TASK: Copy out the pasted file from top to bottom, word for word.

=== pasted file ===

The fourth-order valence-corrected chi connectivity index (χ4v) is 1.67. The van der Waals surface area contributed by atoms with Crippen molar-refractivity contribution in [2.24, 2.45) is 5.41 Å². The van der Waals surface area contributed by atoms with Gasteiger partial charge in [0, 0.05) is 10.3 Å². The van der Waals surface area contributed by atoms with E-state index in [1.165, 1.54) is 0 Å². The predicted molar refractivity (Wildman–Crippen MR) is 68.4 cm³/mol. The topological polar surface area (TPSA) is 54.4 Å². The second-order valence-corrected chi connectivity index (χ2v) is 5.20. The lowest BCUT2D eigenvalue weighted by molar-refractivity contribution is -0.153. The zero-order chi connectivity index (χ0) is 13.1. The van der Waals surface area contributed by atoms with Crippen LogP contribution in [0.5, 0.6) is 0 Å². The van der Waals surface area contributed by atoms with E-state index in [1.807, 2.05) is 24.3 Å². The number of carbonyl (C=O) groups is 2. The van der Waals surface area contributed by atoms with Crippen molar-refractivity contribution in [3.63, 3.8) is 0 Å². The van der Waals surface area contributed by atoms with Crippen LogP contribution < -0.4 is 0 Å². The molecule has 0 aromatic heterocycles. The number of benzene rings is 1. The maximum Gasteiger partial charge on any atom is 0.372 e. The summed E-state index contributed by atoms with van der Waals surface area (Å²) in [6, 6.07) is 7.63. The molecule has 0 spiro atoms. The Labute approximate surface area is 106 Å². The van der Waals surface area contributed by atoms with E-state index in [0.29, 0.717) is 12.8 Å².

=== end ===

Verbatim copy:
The fourth-order valence-corrected chi connectivity index (χ4v) is 1.67. The van der Waals surface area contributed by atoms with Crippen molar-refractivity contribution in [2.24, 2.45) is 5.41 Å². The van der Waals surface area contributed by atoms with Gasteiger partial charge in [0, 0.05) is 10.3 Å². The van der Waals surface area contributed by atoms with E-state index in [1.165, 1.54) is 0 Å². The predicted molar refractivity (Wildman–Crippen MR) is 68.4 cm³/mol. The topological polar surface area (TPSA) is 54.4 Å². The second-order valence-corrected chi connectivity index (χ2v) is 5.20. The lowest BCUT2D eigenvalue weighted by molar-refractivity contribution is -0.153. The zero-order chi connectivity index (χ0) is 13.1. The van der Waals surface area contributed by atoms with Crippen LogP contribution in [0.5, 0.6) is 0 Å². The van der Waals surface area contributed by atoms with E-state index in [1.807, 2.05) is 24.3 Å². The number of carbonyl (C=O) groups is 2. The van der Waals surface area contributed by atoms with Crippen molar-refractivity contribution in [3.63, 3.8) is 0 Å². The van der Waals surface area contributed by atoms with Crippen LogP contribution < -0.4 is 0 Å². The molecule has 0 aromatic heterocycles. The number of benzene rings is 1. The maximum Gasteiger partial charge on any atom is 0.372 e. The summed E-state index contributed by atoms with van der Waals surface area (Å²) in [6, 6.07) is 7.63. The molecule has 0 spiro atoms. The Labute approximate surface area is 106 Å². The van der Waals surface area contributed by atoms with E-state index in [0.29, 0.717) is 12.8 Å².